During the Conservative leadership contest, Kemi Badenoch emerged as the surprise favourite of the grassroots. She will now be looking to make her mark as trade secretary in a government set on shaking up the status quo.
For trade, that is potentially good news. After a few years of secretive trade policy that has upset many, including farmers, public health campaigners and even Conservative MPs, this is an opportunity to rethink how trade can strengthen our economy while accelerating progress towards net zero and nature’s recovery.
As she has said little on the subject, it is hard to tell whether Kemi Badenoch will look to reform the government’s approach and move to a more forward looking agenda. Her lukewarm support for net zero when running for leadership sounded some alarm bells, but then previous ministers (such as her supporter Michael Gove) have changed tack when in office and cemented impressive legacies.
Here are three ways Kemi Badenoch could hit the ground running on this agenda.
We need a trade strategy aligned with UK climate and nature objectives
The new secretary of state could signal early on that she intends to do things differently by setting out a formal trade strategy, something her predecessors failed to do. Three select committees (the International Agreements Committee, International Trade Committee and the Environment, Food and Rural Affairs Committee) have all called for one since the UK left the EU.
This strategy should define how trade policy will align with the UK’s net zero and nature recovery objectives and set a framework for addressing the environment and animal welfare in trade negotiations.
Any trade strategy should also demonstrate how this government intends to use multilateral action to strengthen green trade. This was something Liz Truss and Anne-Marie Trevelyan both explored as secretaries of state, but there is much more that Kemi Badenoch can do to take this forward.
First, the UK could use the WTO’s Trade and Environmental Sustainability Structured Discussions (TESSD) to persuade members to agree a set of environmental goods that would enjoy reduced or removed tariffs.
Second, the trade department should continue to support BEIS and the Treasury on the forthcoming consultation on carbon border adjustment mechanisms and product standards, making sure the UK aligns with efforts from the international Climate Club, and elsewhere, to drive progress on climate across the world.
Kemi Badenoch has said before that we should have core standards
Trade agreements have wide ranging implications for the UK’s ability to achieve net zero, for nature’s recovery at home and abroad, and for UK businesses and consumers. New deals should be rooted in high standards.
This is, in fact, one area of trade policy where the incoming secretary of state has made her views plain. She pointed, in a parliamentary statement in 2018, to the importance of ensuring UK farmers can compete on a level playing field. Then, she made it clear that imported products should be produced to the same standards required domestically.
Now, as secretary of state, we hope to see her commit to the core standards that would achieve this aim. Excluding poor quality produce – perhaps produced with pesticides banned here or with clear links to deforestation, for example – would make sure trade agreements have high standards at their heart. This would, in turn, protect our own high environmental and animal welfare requirements, reduce public health risks, support the UK’s transition to a more sustainable farming system and set a great example for ambitious trade negotiations.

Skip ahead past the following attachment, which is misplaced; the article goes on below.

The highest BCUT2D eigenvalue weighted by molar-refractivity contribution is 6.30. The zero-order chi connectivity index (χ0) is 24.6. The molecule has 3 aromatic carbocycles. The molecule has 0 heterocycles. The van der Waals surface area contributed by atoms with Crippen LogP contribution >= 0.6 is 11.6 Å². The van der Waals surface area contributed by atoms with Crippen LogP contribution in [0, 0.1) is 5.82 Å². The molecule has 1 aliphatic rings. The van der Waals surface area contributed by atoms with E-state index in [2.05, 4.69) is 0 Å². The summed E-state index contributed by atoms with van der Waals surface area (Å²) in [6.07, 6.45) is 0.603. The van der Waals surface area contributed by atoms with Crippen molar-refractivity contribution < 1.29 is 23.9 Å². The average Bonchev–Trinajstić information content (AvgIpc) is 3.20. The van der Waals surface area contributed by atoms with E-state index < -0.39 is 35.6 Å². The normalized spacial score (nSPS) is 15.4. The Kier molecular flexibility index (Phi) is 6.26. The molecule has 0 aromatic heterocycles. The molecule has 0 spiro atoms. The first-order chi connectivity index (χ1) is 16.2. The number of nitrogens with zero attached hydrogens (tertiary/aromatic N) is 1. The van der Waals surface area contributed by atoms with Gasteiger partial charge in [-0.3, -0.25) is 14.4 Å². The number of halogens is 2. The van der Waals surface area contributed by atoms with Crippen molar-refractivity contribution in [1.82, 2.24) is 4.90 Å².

What should happen and what does happen are two different things
Scrutiny is an essential way of involving businesses, unions, civil society and members of the public in decision making. Yet the scrutiny process for the UK-Australia trade agreement exposed a woefully inadequate system.
Parliament should have the legal right to see the government’s negotiating objectives and be permitted a meaningful vote on them. It should also be guaranteed updates from government and have privileged access to negotiating texts, so relevant select committees can scrutinise deals throughout the process. After the negotiations, both Houses of Parliament should be guaranteed a debate and vote on trade deals before they are finalised.
The current system looks nothing like this.
The appointment of a new secretary of state is a moment to build a more constructive and meaningful scrutiny process for both parliament and the public. Kemi Badenoch could reset the department’s strained relationship with parliament by recognising the importance of scrutiny, ensuring that the Commons is given the chance to debate new trade deals during the statutory scrutiny period and guarantee a vote for MPs on the content of future deals.
She should build greater public buy-in and craft stronger trade agreements by improving communication, using existing stakeholder forums and consulting civil society on defined negotiating objectives, rather than consulting years in advance on the vague contours of future negotiations.
So, there are plenty of opportunities for the new trade secretary to make her mark. A clear strategy, core standards and better scrutiny of deals would define a more ambitious and open era for the UK’s future trade relationships with the world. We hope Kemi Badenoch will seize this chance for better environmental and economic outcomes at home and abroad.